In the mainstream, Native Americans are often subjected to certain tropes or stereotypes. We are all seen as part of one monolithic culture, usually an amalgamation of superficial elements of cultures across the continent; think Hiawatha with a kachina in a tepee beside a totem pole. Movies featuring us are often set in the past, or we are presented as a way for a white character to connect to the past. We are often the savage enemy or the noble savage helper for the white saviour (or some subversion of the white saviour, who is still the main character). We are sex objects, especially our women: we exist for the pleasure of the white man.
All of this, unsurprisingly, has a negative effect on Native Americans. Representation matters, and Native Americans have had few positive examples of representation in mainstream media. The “representation” we do have tells white people that it is alright to treat us the way they do. It tells them our culture(s) are a costume, not something to be respected and understood. It teaches that we were savage and that we don’t exist in the modern world. It normalises the sexualisation of Indigenous women.
With this in mind, I went to see the New Mutants movie. When the project was first announced, I was hopeful: one of my favourite comics series was being adapted to film, and Dani Moonstar (Northern Cheyenne) would be the main character. Native representation in the mainstream is rare — rarer still is good representation. Yet, I had reason for hope. Comic writer Chris Claremont’s representations of Dani and her culture were, for the most part, good. The movie was set around the present, so there was little cause for concern that she would end up a cultural artefact. Dani was not overly (or overtly) sexualised in the trailer. There was no white saviour. There were, of course, problems from the get-go; the whitewashing of Roberto Da Costa and Dr. Cecilia Reyes is probably the most prominent example. But I had allowed myself to be hopeful. I wanted my hope. I clung to it.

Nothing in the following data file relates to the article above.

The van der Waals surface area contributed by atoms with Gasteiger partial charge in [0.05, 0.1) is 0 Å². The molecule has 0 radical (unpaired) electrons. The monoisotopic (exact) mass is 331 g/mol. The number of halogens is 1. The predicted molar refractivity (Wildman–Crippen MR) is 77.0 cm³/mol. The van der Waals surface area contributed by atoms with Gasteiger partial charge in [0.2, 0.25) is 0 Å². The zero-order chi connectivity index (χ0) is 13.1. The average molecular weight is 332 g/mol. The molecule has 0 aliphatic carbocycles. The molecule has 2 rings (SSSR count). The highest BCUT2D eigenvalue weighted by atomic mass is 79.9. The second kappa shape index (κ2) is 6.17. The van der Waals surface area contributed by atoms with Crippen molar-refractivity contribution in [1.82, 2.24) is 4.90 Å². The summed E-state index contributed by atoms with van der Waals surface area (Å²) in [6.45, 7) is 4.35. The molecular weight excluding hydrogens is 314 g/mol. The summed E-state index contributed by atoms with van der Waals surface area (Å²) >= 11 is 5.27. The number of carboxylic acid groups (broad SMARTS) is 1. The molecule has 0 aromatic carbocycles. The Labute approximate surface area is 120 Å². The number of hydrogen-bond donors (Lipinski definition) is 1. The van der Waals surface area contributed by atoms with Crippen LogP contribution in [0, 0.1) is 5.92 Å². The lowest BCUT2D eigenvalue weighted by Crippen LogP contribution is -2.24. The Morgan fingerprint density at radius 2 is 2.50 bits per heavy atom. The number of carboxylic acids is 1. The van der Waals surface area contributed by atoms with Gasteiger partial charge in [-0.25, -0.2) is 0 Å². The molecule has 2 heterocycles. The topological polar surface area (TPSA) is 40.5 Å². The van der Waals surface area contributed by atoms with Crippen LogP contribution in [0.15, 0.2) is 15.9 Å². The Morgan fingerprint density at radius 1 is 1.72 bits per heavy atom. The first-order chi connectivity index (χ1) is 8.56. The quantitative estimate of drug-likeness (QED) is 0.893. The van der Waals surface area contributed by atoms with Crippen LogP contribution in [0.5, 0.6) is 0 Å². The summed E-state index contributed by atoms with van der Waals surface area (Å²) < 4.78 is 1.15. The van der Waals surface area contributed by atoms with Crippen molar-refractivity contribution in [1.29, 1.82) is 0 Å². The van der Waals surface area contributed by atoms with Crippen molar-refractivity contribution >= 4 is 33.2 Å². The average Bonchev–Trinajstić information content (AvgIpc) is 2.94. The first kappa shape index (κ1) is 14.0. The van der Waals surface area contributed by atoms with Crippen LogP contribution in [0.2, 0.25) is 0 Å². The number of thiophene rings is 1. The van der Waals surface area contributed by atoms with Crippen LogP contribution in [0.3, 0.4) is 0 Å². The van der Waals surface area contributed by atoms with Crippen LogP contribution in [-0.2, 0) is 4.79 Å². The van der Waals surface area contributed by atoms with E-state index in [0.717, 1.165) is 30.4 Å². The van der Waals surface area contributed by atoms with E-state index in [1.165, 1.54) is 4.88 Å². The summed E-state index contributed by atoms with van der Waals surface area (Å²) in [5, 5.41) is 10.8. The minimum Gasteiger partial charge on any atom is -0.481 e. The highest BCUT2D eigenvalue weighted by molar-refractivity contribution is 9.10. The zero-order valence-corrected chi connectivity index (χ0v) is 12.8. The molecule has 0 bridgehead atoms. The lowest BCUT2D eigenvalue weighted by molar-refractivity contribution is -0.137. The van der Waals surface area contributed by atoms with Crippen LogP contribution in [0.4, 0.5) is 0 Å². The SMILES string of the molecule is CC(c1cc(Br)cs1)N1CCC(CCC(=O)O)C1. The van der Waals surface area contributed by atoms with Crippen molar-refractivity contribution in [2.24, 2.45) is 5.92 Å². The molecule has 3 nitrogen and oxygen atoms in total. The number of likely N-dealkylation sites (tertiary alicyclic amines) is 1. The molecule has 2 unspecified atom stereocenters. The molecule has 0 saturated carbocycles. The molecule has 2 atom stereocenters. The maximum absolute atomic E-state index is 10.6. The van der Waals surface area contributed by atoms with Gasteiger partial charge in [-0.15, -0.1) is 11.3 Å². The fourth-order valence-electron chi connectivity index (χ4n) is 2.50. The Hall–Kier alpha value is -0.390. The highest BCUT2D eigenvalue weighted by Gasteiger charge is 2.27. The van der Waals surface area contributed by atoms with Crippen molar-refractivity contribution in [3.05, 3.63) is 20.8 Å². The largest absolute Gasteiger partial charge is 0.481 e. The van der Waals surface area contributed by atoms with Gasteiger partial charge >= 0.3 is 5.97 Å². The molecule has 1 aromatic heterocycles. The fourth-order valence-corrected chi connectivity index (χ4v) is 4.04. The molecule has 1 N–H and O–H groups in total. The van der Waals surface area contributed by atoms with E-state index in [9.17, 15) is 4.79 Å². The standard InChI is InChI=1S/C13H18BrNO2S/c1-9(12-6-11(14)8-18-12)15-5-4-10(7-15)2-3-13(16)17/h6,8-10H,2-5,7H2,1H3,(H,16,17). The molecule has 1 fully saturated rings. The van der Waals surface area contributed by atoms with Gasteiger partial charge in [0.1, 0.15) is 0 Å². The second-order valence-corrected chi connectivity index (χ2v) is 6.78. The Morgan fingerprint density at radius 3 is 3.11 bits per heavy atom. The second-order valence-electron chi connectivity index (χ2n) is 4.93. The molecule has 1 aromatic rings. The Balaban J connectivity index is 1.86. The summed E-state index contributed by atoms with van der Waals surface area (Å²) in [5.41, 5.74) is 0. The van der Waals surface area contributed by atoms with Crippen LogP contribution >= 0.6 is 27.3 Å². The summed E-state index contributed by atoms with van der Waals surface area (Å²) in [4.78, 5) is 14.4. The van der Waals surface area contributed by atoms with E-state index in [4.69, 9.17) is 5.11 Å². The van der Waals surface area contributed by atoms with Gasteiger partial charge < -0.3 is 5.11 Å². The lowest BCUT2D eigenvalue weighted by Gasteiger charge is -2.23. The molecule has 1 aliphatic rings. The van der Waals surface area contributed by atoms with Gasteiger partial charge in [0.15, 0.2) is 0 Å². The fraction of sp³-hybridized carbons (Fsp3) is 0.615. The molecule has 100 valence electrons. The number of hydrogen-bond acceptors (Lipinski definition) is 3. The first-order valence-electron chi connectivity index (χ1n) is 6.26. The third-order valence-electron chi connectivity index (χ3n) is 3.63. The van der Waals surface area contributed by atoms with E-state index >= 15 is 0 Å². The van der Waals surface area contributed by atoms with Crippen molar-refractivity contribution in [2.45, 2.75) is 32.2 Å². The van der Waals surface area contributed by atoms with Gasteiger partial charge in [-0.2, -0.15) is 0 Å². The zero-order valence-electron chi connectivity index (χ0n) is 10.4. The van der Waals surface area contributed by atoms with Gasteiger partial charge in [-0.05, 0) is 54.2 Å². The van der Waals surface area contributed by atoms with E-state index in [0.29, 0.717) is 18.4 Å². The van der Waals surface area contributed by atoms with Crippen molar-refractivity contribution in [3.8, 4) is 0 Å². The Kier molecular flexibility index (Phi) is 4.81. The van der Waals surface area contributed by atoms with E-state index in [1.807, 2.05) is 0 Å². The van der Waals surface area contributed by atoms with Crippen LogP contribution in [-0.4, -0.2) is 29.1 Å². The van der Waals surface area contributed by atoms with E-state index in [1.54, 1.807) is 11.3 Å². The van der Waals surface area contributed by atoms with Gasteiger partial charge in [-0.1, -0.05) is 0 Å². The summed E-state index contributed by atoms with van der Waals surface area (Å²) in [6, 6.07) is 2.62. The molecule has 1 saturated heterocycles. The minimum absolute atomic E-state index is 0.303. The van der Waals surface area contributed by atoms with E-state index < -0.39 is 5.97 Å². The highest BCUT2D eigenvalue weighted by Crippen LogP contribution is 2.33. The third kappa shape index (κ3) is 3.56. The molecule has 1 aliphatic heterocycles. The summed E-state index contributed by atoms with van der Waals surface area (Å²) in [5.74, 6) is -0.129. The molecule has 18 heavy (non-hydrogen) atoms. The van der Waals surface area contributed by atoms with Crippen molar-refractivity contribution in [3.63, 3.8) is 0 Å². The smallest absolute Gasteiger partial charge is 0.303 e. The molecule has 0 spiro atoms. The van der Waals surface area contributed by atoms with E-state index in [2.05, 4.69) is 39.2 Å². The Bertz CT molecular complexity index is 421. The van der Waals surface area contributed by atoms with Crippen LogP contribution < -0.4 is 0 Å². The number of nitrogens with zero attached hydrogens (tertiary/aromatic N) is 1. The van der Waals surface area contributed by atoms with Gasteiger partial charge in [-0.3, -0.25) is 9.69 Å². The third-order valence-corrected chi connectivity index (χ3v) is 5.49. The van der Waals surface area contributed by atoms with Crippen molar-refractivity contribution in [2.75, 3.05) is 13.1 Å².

Then the movie came out. It wasn’t bad (certainly not as bad as some reviews made it out to be). It was, in fact, a good adaptation of the comics, and I enjoyed it, but the ways it represented race were occasionally problematic. It starts with Dani relaying a “Native American proverb” – a story about “two bears, forever in combat for your soul.” There are a couple of problems with this. First, generically calling the story a “Native American proverb” reduces Native culture and identity into one homogenous group. Second, the story that she is telling is a version of a story about two wolves that is often attributed to the Cherokee or Lenape people, but which is first attested in 1965 in the book The Power of Positive Praying, by John Bisagno. The story is not a proverb; it is presented as a conversation between a missionary and a Mojave man about what it is like to be both Native and Christian.
Besides that, there are two things in the movie that really bother me: the fact that everyone on the reservation Dani is from (presumably the Northern Cheyenne Indian Reservation, which had a population of 4,939 in 2013) has been killed, and how racist the character Magik is.
The massacre on Dani’s reservation is disturbing both for what it is and how it’s presented. Throughout the movie, we learn that Dani was the cause of this massacre. There is something about that that just leaves a bad taste in my mouth. The argument could be made that Reyes was just lying, but that doesn’t change the problematic way these deaths were shown. To me, the imagery of the frozen corpses when Dani is stuck in her mind is reminiscent of the Wounded Knee Massacre. Maybe it wasn’t intentional, but it hurts me that the pain Dani has inflicted on her tribe mirrors the pain inflicted on Native peoples by the Seventh Cavalry.